Is Functional Training Right for You?

Functional training is a very popular term in the fitness community and with the general public these days. Although fitness professionals and enthusiasts are teaching and using the concepts, many in the mainstream population are not that familiar with the potential benefits and actual improvements these training methods could bring to their daily lives.

What is Functional Training?

Functional training has its origins in rehabilitation. Physical therapists developed exercises that mimicked what patients did at home or work in order to return them to their lives or jobs after an injury or surgery. I have come across many definitions of functional training, both in strict literal terms and loose interpretations. As you do your research, I suspect you’ll encounter the same.

Functional training has actually evolved from, and now seems to encompass, some of the terms and benefits of core training. I like the following definition of functional training: A range of total body activities that build strength, balance and coordination for general fitness, and also improves your ability to easily perform day-to-day movements or activities. 

What Are the Benefits of Functional Training?

As with most fitness programs, functional training may be performed using various levels of difficulty and intensity. Although the average person can use it as a tool to help with every day activities, elite athletes and their trainers are using it to gain a competitive edge on the field of play.

To begin to understand functional training and its benefits, we must take a look at how it differs from traditional training methods we have used in the past.

  1. Functional training engages large groups of muscles and multiple joints; not just a single muscle or small group of closely related muscles.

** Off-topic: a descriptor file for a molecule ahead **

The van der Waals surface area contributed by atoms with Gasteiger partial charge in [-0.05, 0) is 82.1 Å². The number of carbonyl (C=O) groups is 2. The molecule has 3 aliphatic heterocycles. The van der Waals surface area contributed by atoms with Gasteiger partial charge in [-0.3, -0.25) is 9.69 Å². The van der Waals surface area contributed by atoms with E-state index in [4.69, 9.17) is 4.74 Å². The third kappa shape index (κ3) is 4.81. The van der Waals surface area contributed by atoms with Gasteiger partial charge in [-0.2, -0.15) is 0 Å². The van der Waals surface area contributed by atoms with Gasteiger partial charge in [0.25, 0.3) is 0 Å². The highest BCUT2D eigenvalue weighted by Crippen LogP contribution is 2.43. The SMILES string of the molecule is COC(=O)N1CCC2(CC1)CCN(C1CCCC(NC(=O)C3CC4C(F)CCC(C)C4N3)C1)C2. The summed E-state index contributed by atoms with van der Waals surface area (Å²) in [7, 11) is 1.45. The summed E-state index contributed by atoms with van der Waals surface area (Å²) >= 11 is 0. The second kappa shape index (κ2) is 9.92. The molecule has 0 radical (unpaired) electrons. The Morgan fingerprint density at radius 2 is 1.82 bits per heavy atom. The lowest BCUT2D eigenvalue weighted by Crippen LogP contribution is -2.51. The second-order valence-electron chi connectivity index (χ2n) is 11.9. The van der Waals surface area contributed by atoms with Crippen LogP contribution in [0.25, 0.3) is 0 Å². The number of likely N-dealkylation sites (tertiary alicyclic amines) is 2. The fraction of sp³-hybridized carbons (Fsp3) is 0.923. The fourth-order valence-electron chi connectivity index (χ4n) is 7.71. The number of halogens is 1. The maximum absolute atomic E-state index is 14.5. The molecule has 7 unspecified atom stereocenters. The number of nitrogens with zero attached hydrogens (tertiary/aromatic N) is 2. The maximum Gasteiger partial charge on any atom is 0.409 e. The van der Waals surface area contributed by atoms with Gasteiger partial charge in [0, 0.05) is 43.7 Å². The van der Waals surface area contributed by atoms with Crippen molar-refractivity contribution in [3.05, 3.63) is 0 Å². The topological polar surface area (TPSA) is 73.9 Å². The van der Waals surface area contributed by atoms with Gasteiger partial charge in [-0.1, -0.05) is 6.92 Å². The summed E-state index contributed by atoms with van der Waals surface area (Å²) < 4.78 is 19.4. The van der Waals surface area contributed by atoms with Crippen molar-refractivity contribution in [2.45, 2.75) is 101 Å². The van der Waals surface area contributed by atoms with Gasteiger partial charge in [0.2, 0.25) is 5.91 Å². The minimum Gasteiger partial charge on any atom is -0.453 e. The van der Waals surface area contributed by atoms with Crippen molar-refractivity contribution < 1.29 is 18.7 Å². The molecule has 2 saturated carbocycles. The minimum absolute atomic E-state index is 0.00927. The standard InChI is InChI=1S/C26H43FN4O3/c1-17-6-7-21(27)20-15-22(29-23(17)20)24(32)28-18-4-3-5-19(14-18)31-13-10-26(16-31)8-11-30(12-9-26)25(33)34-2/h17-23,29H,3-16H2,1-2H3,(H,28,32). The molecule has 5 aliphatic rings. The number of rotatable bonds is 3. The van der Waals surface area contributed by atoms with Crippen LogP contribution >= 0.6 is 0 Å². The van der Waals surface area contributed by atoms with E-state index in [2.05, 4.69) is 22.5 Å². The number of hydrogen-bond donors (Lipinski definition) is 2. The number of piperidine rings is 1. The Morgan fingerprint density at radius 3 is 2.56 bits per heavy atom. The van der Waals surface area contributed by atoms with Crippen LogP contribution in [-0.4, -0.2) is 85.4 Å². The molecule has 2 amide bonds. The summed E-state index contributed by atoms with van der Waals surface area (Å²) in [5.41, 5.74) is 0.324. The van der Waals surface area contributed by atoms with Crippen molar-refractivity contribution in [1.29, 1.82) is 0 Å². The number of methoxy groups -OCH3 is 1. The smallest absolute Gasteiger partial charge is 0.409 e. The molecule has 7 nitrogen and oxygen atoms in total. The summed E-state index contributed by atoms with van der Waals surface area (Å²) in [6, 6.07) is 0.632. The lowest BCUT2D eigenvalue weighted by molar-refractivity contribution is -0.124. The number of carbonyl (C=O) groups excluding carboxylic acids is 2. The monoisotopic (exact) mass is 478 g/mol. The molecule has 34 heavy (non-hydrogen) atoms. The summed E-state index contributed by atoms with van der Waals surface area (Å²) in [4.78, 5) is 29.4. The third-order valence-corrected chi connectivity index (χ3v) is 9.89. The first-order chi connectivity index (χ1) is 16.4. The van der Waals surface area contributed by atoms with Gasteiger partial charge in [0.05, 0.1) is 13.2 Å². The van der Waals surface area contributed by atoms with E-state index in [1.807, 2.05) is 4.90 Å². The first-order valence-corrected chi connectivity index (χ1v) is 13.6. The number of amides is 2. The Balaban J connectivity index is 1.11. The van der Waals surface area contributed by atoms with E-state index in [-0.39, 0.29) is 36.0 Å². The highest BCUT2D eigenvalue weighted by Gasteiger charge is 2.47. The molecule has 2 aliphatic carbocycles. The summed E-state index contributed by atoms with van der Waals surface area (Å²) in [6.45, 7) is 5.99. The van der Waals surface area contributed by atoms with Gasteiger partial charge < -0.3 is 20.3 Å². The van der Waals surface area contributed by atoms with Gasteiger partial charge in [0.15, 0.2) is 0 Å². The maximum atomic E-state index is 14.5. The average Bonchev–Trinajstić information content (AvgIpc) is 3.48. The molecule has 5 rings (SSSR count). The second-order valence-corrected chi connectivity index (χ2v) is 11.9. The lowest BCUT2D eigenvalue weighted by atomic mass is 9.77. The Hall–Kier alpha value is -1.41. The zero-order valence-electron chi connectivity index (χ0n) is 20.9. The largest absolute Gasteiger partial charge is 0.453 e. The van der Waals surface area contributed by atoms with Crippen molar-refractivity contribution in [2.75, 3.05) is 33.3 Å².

2. Functional training involves unrestricted, user-defined motion against resistance, which activates the neuromuscular system in ways that increase your balance and coordination.
  3. Finally, many of the exercises involve the core muscles of the body, which when trained properly, provide the strong foundation you need to live a healthy active life, perform activities you enjoy, or compete in your favorite sport.

In functional training, it is as critical to train the specific movement as it is to train the muscles involved in the movement. The brain, which controls the muscular movement, thinks in terms of whole motions, not individual muscles. Exercises that isolate joints and muscles are training muscles, not movements, which results in less functional improvement.

For example, a “non-functional,” single-joint exercise can play a critical role in helping to strengthen a weak link (weaker muscle) that a person may have, in order to restore proper muscle balance. Doing such an exercise can allow an individual to more effectively participate in functional training activities, while also reducing the risk of injury. For strength exercises to effectively translate to other daily movements (example, getting up from a chair), several components of the training movement need to be similar to the actual performance movement. This includes coordination, types of muscle contractions, speed of movement and range of motion.

There is also the “multiple planes of motion” theory many experts adhere to. Although this subject can get complicated in a hurry, it is quite simple in its premise. As we stated above, functional training is a user-defined movement which is not restricted by a predetermined path set by a machine. Therefore, the person working out determines the angles and planes on which to perform that movement. Moving forward and backward is one plane while side to side is another. Experts feel that a person gets maximum advantage through exercises that involve multiple planes of motion.

Is Functional Training for You?

We have all seen the warnings “to consult your physician before undertaking an exercise routine,” or something similar, posted in owner’s manuals of exercise equipment purchased. That’s always sound advice, but I would also advise you to consult a fitness professional if and when you decide to try functional training. User-defined and multiple plane training can open the door to injury if performed without some basic knowledge and direction.

In final analysis, it must be remembered that functional training, when properly applied, can provide exercise variety and additional training benefits that more directly transfer to improvements in real life activities. However, in my opinion, functional training should serve as a supplement to traditional strength training, not as a replacement.

Have you had success with functional training? Share your experience with us in the comments below.

Sources

  • Functional Training For Sports, Michael Boyle, Copyright 2004
  • Wikipedia
  • www.acefitness.org